At first glance, Belem Lett’s paintings appear like highly sophisticated versions of Rorschach ink blots. It’s only on closer inspection the you notice the tiny inconsistencies between the two halves, indicating the works aren’t resultant of folding the image over to create its twin. Rather, they are testament to Lett’s interest in pattern and repetition, and the fallibility of the handmade. His painstaking process of replicating by hand his gestural brushwork on both sides of the canvas is as much about inconsistencies and unpainted surfaces, as it is about precision and technique.
Experimental and highly decorative, the works concertina across their substrate in a playful pastiche of architectural aesthetics and gestural abstraction. Heavily referencing Baroque decoration, shamanic art, and digitally duplicated imagery, they are also deeply connected to Lett’s familial connection to South America. More than an experiment in painting, the finished compositions provide a kaleidoscopic view of Lett’s world that is hallucinatory and completely mesmeric.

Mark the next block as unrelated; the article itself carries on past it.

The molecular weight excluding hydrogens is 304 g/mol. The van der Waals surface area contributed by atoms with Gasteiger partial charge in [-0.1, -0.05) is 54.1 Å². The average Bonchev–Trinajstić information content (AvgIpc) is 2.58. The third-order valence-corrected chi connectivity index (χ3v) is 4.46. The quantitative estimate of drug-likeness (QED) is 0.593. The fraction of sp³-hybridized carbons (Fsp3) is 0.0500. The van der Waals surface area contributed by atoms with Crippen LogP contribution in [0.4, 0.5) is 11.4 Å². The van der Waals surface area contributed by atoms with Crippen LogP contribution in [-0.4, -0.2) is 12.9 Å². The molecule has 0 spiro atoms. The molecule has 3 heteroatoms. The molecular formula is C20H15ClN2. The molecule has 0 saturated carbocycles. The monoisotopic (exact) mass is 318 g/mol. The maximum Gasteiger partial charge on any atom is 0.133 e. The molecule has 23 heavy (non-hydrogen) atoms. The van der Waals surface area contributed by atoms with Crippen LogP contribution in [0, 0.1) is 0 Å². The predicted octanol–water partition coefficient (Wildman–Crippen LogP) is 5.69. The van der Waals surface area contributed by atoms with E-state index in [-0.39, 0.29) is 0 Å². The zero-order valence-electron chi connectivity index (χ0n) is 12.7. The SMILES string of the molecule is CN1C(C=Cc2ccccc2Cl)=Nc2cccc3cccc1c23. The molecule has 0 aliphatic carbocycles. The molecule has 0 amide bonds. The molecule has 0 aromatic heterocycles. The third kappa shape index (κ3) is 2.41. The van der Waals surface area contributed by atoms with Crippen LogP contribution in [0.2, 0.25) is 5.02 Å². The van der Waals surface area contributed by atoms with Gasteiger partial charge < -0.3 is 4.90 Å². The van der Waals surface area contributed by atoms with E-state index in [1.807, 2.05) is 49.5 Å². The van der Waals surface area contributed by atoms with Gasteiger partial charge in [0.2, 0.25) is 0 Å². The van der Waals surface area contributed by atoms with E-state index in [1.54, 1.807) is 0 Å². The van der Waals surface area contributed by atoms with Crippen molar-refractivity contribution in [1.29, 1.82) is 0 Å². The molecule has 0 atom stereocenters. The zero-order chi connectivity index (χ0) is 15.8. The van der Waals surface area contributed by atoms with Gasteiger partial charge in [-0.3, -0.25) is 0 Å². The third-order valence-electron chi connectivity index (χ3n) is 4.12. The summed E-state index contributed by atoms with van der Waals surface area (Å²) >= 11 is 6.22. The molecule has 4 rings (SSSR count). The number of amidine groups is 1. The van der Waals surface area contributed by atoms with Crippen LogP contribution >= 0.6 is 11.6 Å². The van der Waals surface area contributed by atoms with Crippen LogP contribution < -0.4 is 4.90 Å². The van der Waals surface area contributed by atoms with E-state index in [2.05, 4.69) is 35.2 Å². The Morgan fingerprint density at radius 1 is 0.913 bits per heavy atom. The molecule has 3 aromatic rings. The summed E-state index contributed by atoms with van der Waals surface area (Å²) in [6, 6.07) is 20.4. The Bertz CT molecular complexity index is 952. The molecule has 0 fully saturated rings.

Awarded a Master of Fine Arts by research from UNSW Art and Design (formerly COFA), Lett is a past recipient of the Brett Whiteley Travelling Art Scholarship and undertook a residency at the Cité Internationale des Arts, Paris in 2011. Highly Commended in the 2017 Elaine Birmingham National Watercolour Prize, he is a multiple-time finalist of the Fishers Ghost Art Award, as well as the 2016 Chippendale New World Art Prize, the Sunshine Coast Art Prize and the Paddington Art Prize.
Exhibition essay commissioned by Edwina Corlette Gallery, 2017